Infrastructure investor Industry Funds Management believes that 2013 could be a good year to invest in GDP-linked assets after significant investment in regulated assets in recent years.

Kyle Mangini, IFM’s Melbourne-based head of infrastructure, says that valuations for GDP-linked assets, such as airports, seaports and toll roads are at an attractive point in the cycle, particularly in Europe.

IFM recently announced its first UK airport investment, taking a 35.5-per-cent stake in the Manchester Airport Group (MAG), which owns Manchester Airport, and paying $2.4 billion for Stansted Airport in January.

“If you look at our international fund before the MAG deal, six out of seven of the assets in the that fund were regulated assets, such as water or electricity distribution,” Mangini, pictured below, told I&T News.

“We got set in that regulated space when other investors were chasing GDP-linked assets and were paying very high multiples, so we focused our efforts on a part of the market which was viewed as being very boring and we got set in the regulated space. 

“Now we are in a completely different environment and other investors are chasing that regulated return, and there’s a lot of competition for those assets. So now we believe it makes enormous sense to buy GDP-linked assets at the low point in the GDP cycle, which is where we are today.”

IFM began to look at GDP-linked assets last year as it perceived more competition in the regulatory space, and as it assessed the movement in the cycle – both in terms of valuation and the economic activity that drives performance of these assets.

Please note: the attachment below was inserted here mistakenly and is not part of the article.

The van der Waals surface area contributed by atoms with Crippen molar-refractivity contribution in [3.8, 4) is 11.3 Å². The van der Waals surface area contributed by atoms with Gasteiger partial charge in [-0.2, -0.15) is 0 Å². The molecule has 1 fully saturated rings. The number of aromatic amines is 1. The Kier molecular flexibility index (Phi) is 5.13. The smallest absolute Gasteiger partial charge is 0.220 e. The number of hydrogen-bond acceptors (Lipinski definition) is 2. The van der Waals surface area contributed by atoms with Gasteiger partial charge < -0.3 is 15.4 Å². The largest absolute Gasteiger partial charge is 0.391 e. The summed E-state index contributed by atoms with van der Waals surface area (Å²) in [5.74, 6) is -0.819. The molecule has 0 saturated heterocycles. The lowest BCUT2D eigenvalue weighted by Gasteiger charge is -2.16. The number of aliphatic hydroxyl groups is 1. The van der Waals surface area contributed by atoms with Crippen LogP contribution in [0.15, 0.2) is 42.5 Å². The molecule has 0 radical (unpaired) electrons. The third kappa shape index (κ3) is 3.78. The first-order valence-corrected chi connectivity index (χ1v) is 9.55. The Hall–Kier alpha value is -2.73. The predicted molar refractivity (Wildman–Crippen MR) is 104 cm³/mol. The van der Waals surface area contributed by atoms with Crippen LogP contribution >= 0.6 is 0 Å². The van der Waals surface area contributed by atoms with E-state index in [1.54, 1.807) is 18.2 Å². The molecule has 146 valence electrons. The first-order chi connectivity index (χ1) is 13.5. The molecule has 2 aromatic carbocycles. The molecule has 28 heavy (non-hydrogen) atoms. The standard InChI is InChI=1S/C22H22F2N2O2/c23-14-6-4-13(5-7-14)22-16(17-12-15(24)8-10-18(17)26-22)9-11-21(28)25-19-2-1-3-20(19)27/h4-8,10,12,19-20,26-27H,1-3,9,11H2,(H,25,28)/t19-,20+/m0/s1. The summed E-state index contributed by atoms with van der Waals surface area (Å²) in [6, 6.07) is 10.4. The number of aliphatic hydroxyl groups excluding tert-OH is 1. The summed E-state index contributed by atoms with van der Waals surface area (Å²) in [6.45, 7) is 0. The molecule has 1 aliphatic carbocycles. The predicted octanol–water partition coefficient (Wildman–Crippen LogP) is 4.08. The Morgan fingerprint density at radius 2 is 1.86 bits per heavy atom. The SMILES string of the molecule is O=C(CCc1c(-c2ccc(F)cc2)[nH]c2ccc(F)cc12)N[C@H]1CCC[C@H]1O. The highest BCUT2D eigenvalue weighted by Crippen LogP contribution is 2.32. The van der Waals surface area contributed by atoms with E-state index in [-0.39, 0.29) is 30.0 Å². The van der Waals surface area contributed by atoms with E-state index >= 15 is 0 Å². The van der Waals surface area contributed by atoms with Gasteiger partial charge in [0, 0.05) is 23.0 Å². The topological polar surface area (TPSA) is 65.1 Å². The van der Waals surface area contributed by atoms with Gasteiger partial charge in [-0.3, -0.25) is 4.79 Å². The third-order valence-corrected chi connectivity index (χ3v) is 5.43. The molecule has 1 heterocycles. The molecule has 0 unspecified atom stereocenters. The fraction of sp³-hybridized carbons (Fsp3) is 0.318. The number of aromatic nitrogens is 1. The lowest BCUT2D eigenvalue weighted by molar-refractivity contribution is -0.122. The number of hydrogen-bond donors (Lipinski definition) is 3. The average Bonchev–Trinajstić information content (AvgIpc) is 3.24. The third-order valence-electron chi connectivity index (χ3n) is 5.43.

In the deal pipeline

Of IFM’s $39 billion in funds under management, $14 billion is in two infrastructure funds, one global and the other Australian.

Last week, IFM announced that 27 institutional investors from North America had made $2 billion in fresh commitments to the global fund, marking IFMs strongest fundraising year in that region since 2009.

This also reflected a “growing interest” in infrastructure as an asset class from offshore institutions, compared to the more widespread understanding and exposure from Australian institutions. Those new commitments were raised as part of the funding needed for IFM’s current deal pipeline, such as the MAG deal.

“We see that Europe will continue to be a very active market this year,” said Mangini.

“There is a tremendous amount of potential activity in that market and private sector capital is invested in a wide range of infrastructure assets.

“The US is starting to move in that direction, but is moving slower in smaller steps in terms of connecting the need for infrastructure with private sector capital.”

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